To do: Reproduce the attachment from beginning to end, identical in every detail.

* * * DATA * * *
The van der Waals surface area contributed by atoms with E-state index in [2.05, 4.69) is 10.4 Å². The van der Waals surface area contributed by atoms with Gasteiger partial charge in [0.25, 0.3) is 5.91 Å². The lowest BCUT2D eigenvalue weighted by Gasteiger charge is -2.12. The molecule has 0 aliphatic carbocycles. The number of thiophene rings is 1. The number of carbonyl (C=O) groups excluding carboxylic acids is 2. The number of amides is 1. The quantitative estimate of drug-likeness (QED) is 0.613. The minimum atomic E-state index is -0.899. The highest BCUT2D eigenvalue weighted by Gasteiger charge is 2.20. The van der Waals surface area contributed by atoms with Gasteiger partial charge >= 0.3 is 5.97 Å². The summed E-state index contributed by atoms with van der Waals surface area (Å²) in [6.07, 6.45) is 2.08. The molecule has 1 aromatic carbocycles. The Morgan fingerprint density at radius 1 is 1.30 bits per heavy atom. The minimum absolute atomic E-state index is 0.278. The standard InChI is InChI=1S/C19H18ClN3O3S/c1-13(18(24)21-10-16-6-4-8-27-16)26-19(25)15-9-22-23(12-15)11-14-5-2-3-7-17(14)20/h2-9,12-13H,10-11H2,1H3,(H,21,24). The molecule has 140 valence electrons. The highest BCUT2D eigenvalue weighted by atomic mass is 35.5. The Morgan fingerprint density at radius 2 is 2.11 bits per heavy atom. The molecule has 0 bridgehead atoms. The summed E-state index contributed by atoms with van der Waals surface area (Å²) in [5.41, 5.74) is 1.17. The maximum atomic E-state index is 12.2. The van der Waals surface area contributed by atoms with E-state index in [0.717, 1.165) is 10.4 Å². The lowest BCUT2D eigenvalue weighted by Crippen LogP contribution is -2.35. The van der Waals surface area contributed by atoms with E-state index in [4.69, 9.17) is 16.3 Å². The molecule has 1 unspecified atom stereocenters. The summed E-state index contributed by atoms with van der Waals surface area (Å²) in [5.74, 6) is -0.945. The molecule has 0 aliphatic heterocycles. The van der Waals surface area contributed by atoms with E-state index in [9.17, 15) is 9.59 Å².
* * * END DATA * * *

The van der Waals surface area contributed by atoms with E-state index in [2.05, 4.69) is 10.4 Å². The van der Waals surface area contributed by atoms with Gasteiger partial charge in [0.25, 0.3) is 5.91 Å². The lowest BCUT2D eigenvalue weighted by Gasteiger charge is -2.12. The molecule has 0 aliphatic carbocycles. The number of thiophene rings is 1. The number of carbonyl (C=O) groups excluding carboxylic acids is 2. The number of amides is 1. The quantitative estimate of drug-likeness (QED) is 0.613. The minimum atomic E-state index is -0.899. The highest BCUT2D eigenvalue weighted by Gasteiger charge is 2.20. The van der Waals surface area contributed by atoms with Gasteiger partial charge >= 0.3 is 5.97 Å². The summed E-state index contributed by atoms with van der Waals surface area (Å²) in [6.07, 6.45) is 2.08. The molecule has 1 aromatic carbocycles. The Morgan fingerprint density at radius 1 is 1.30 bits per heavy atom. The minimum absolute atomic E-state index is 0.278. The standard InChI is InChI=1S/C19H18ClN3O3S/c1-13(18(24)21-10-16-6-4-8-27-16)26-19(25)15-9-22-23(12-15)11-14-5-2-3-7-17(14)20/h2-9,12-13H,10-11H2,1H3,(H,21,24). The molecule has 140 valence electrons. The highest BCUT2D eigenvalue weighted by atomic mass is 35.5. The Morgan fingerprint density at radius 2 is 2.11 bits per heavy atom. The molecule has 0 bridgehead atoms. The summed E-state index contributed by atoms with van der Waals surface area (Å²) in [5.41, 5.74) is 1.17. The maximum atomic E-state index is 12.2. The van der Waals surface area contributed by atoms with E-state index in [0.717, 1.165) is 10.4 Å². The lowest BCUT2D eigenvalue weighted by Crippen LogP contribution is -2.35. The van der Waals surface area contributed by atoms with E-state index in [4.69, 9.17) is 16.3 Å². The molecule has 1 unspecified atom stereocenters. The summed E-state index contributed by atoms with van der Waals surface area (Å²) in [5.74, 6) is -0.945. The molecule has 0 aliphatic heterocycles. The van der Waals surface area contributed by atoms with E-state index in [9.17, 15) is 9.59 Å².